“What up with Cormega?/ Did you see him, are y’all together?” – Nas from “One Love”
The lines above from the classic ’94 album Illmatic served as the excellent introductory platform for Mega Montana to step up and get his own in the game. But even the co-signing from an established emcee, and in this case, arguably one of the best ever, can only take a rapper so far. Cormega has wisely done his part by taking the rock handed to him, and steadily honing his craft to the point where he’s currently set himself apart from the pack of other reality rap emcees scrambling for the spotlight.
The new album, Legal Hustle presents the Queensbridge MC in the best form he’s ever been. Although he’s not quite spitting those “diamond-cut vocals that carve sculptures,” Mega is definitely repping better than the majority of rhymers out there. Cuts like the Ayatollah -produced ode to the old skool “Bring It Back” show just how sharp Mega’s skills have gotten, and also display his extensive knowledge of hip-hop’s foundation. Cormega also does a fine job of mixing fresh faces into the mix, both on production (Ax tha Bull) and on the microphone (Dona Montana) to create impressive results. Dona is the first signee to Cormega’s Legal Hustle imprint, and she definitely shows a lot of promise. The femcee sounds like a slowed-down Foxy Brown with a deeper voice, and she has a penchant for dropping poignant, heartfelt lines about the everyday ghetto struggle.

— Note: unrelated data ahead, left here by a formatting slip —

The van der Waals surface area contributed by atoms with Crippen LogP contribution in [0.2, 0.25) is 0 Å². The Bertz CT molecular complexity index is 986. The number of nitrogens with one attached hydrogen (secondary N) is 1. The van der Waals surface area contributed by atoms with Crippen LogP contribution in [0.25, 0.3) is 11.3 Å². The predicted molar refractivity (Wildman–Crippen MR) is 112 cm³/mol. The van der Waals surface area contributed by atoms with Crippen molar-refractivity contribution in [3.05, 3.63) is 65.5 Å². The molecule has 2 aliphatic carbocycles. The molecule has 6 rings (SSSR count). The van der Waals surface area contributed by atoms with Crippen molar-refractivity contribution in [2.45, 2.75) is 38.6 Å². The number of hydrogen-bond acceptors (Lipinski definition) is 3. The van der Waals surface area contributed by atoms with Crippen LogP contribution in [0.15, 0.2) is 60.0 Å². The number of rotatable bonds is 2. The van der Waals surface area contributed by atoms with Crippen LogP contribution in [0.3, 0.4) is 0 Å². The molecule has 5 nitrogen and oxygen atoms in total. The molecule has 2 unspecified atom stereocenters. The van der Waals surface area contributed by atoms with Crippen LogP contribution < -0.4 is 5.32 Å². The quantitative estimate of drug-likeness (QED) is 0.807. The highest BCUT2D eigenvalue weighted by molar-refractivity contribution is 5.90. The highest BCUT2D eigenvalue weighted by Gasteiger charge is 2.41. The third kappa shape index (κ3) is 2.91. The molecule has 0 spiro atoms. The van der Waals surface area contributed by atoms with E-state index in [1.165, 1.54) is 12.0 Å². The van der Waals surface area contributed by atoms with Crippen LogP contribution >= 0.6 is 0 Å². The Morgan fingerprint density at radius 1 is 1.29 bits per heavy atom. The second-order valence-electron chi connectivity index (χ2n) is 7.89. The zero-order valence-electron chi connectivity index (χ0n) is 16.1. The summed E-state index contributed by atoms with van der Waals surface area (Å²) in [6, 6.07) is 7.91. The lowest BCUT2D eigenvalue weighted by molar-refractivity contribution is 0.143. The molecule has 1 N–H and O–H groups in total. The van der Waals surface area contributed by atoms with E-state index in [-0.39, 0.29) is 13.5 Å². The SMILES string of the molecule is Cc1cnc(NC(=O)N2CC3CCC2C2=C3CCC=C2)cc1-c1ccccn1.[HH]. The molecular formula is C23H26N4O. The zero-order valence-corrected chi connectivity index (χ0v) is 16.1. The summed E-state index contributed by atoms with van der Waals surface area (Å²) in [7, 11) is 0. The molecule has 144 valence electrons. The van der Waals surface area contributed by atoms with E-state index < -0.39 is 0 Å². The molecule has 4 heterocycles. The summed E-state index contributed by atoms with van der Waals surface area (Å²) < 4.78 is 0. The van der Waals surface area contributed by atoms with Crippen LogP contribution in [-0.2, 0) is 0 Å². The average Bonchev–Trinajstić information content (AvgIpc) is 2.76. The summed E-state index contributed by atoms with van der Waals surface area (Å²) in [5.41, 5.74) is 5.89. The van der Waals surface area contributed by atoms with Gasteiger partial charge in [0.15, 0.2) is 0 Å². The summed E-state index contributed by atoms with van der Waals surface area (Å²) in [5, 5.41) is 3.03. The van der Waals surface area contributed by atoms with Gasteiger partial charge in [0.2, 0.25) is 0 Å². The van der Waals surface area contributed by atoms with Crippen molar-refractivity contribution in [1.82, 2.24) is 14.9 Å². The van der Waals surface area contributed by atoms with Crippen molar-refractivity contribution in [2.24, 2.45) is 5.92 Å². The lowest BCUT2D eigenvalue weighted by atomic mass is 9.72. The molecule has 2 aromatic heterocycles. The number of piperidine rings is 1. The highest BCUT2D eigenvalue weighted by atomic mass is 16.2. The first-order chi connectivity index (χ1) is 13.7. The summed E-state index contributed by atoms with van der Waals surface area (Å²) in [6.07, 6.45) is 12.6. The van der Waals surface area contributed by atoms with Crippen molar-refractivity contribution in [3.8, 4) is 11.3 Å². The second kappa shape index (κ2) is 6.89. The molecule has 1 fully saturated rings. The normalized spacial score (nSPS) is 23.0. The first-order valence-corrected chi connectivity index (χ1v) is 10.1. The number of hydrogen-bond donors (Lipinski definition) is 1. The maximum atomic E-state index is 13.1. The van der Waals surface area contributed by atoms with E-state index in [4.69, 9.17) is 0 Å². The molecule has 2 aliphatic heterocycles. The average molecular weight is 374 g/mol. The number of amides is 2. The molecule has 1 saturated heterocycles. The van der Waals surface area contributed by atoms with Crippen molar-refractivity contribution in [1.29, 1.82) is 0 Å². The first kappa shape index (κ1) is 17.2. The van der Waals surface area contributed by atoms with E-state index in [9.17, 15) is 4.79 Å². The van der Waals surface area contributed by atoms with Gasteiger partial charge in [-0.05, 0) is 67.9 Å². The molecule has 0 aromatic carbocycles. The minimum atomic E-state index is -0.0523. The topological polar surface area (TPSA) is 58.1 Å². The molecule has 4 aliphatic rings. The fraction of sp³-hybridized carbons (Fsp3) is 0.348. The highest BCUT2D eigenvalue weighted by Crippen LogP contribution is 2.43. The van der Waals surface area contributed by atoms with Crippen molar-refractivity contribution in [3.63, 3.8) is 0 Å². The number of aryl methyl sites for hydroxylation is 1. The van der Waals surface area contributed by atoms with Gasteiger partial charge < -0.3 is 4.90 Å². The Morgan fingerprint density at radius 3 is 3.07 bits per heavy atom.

But, it’s the high profile guest appearances that make this release solid. The reigning kings of heavy metal rap, M.O.P. back Mega up with seamless chemistry on the Emile-produced “Let It Go”, resulting in a knockin’, raucous bangfest. Ghostface Killah, probably the most consistent performer in the game right now, delivers another excellent frenetic-paced, crime narrative on the Feil Brothers-produced, “Tony/Montana”. The best collabo though is delivered on “Sugar Ray & Hearns”, a track that features fellow Queens native, Large Professor. Both MC’s sound greatly inspired on this one, and clocking in at an all-too-brief 1 minute and 24 seconds, another 16 bars by both rappers would have definitely been in order.
The album was originally conceived to be a mixtape, and therein lies the major flaw in the album. There is definitely a lack of continuity and synergy between the 16 tracks on the LP, but there are enough quality joints on the LP to make this problem overlookable. All in all, Legal Hustle is a satisfying listen, and represents another major step forward in Cormega’s continuous evolution.
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